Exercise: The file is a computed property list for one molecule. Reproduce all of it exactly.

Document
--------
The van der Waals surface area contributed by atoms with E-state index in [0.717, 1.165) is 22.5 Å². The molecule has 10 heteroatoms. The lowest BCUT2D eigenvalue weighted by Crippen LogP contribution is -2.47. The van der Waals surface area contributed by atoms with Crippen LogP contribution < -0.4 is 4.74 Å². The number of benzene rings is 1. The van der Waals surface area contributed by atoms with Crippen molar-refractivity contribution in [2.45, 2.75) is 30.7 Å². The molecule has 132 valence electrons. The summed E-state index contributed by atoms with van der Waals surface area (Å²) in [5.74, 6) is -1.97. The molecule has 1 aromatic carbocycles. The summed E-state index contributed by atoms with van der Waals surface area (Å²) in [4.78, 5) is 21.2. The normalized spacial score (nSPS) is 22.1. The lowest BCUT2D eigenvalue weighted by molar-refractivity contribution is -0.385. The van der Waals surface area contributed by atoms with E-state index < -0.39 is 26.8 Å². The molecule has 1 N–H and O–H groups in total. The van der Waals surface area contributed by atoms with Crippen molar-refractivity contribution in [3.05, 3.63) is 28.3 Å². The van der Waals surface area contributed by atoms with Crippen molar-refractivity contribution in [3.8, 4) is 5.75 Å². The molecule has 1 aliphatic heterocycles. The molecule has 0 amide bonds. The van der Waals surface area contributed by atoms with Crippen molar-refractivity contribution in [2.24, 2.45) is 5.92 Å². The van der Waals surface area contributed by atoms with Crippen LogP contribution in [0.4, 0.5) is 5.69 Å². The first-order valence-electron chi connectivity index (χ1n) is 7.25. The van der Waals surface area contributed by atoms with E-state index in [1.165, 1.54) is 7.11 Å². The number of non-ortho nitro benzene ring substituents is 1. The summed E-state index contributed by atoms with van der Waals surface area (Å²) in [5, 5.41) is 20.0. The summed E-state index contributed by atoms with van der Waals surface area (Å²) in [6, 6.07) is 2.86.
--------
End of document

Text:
The van der Waals surface area contributed by atoms with E-state index in [0.717, 1.165) is 22.5 Å². The molecule has 10 heteroatoms. The lowest BCUT2D eigenvalue weighted by Crippen LogP contribution is -2.47. The van der Waals surface area contributed by atoms with Crippen LogP contribution < -0.4 is 4.74 Å². The number of benzene rings is 1. The van der Waals surface area contributed by atoms with Crippen molar-refractivity contribution in [2.45, 2.75) is 30.7 Å². The molecule has 132 valence electrons. The summed E-state index contributed by atoms with van der Waals surface area (Å²) in [5.74, 6) is -1.97. The molecule has 1 aromatic carbocycles. The summed E-state index contributed by atoms with van der Waals surface area (Å²) in [4.78, 5) is 21.2. The normalized spacial score (nSPS) is 22.1. The lowest BCUT2D eigenvalue weighted by molar-refractivity contribution is -0.385. The van der Waals surface area contributed by atoms with E-state index < -0.39 is 26.8 Å². The molecule has 1 N–H and O–H groups in total. The van der Waals surface area contributed by atoms with Crippen molar-refractivity contribution in [3.05, 3.63) is 28.3 Å². The van der Waals surface area contributed by atoms with Crippen molar-refractivity contribution in [3.8, 4) is 5.75 Å². The molecule has 1 aliphatic heterocycles. The molecule has 0 amide bonds. The van der Waals surface area contributed by atoms with Crippen molar-refractivity contribution in [2.24, 2.45) is 5.92 Å². The van der Waals surface area contributed by atoms with Crippen LogP contribution in [0.4, 0.5) is 5.69 Å². The first-order valence-electron chi connectivity index (χ1n) is 7.25. The van der Waals surface area contributed by atoms with E-state index in [1.165, 1.54) is 7.11 Å². The number of non-ortho nitro benzene ring substituents is 1. The summed E-state index contributed by atoms with van der Waals surface area (Å²) in [5, 5.41) is 20.0. The summed E-state index contributed by atoms with van der Waals surface area (Å²) in [6, 6.07) is 2.86.